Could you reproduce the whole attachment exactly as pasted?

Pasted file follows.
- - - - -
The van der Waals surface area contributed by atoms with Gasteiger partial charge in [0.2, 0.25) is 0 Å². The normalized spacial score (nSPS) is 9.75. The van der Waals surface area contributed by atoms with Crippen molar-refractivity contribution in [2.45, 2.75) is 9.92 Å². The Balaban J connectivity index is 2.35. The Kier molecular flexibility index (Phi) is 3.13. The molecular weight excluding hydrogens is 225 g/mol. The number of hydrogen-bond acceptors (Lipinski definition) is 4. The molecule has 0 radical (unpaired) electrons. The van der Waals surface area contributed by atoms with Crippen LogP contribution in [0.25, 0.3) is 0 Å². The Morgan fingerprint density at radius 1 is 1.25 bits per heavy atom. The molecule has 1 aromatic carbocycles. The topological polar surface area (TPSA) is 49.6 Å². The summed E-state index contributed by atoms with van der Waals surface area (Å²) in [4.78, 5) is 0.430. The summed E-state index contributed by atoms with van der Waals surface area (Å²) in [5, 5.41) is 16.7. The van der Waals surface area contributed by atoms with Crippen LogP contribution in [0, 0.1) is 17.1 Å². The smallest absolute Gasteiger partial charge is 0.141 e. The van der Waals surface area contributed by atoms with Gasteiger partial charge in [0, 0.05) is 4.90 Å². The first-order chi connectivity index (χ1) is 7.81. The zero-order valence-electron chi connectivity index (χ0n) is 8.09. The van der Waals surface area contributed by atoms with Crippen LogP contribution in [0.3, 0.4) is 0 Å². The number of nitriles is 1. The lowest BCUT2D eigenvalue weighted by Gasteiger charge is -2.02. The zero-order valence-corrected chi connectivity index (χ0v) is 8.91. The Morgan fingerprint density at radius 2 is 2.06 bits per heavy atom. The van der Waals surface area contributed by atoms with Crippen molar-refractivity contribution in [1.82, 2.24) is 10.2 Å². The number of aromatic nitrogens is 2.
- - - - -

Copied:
The van der Waals surface area contributed by atoms with Gasteiger partial charge in [0.2, 0.25) is 0 Å². The normalized spacial score (nSPS) is 9.75. The van der Waals surface area contributed by atoms with Crippen molar-refractivity contribution in [2.45, 2.75) is 9.92 Å². The Balaban J connectivity index is 2.35. The Kier molecular flexibility index (Phi) is 3.13. The molecular weight excluding hydrogens is 225 g/mol. The number of hydrogen-bond acceptors (Lipinski definition) is 4. The molecule has 0 radical (unpaired) electrons. The van der Waals surface area contributed by atoms with Crippen LogP contribution in [0.25, 0.3) is 0 Å². The Morgan fingerprint density at radius 1 is 1.25 bits per heavy atom. The molecule has 1 aromatic carbocycles. The topological polar surface area (TPSA) is 49.6 Å². The summed E-state index contributed by atoms with van der Waals surface area (Å²) in [4.78, 5) is 0.430. The summed E-state index contributed by atoms with van der Waals surface area (Å²) in [5, 5.41) is 16.7. The van der Waals surface area contributed by atoms with Crippen LogP contribution in [0, 0.1) is 17.1 Å². The smallest absolute Gasteiger partial charge is 0.141 e. The van der Waals surface area contributed by atoms with Gasteiger partial charge in [0, 0.05) is 4.90 Å². The first-order chi connectivity index (χ1) is 7.81. The zero-order valence-electron chi connectivity index (χ0n) is 8.09. The van der Waals surface area contributed by atoms with Crippen LogP contribution in [0.3, 0.4) is 0 Å². The number of nitriles is 1. The lowest BCUT2D eigenvalue weighted by Gasteiger charge is -2.02. The zero-order valence-corrected chi connectivity index (χ0v) is 8.91. The Morgan fingerprint density at radius 2 is 2.06 bits per heavy atom. The van der Waals surface area contributed by atoms with Crippen molar-refractivity contribution in [1.82, 2.24) is 10.2 Å². The number of aromatic nitrogens is 2.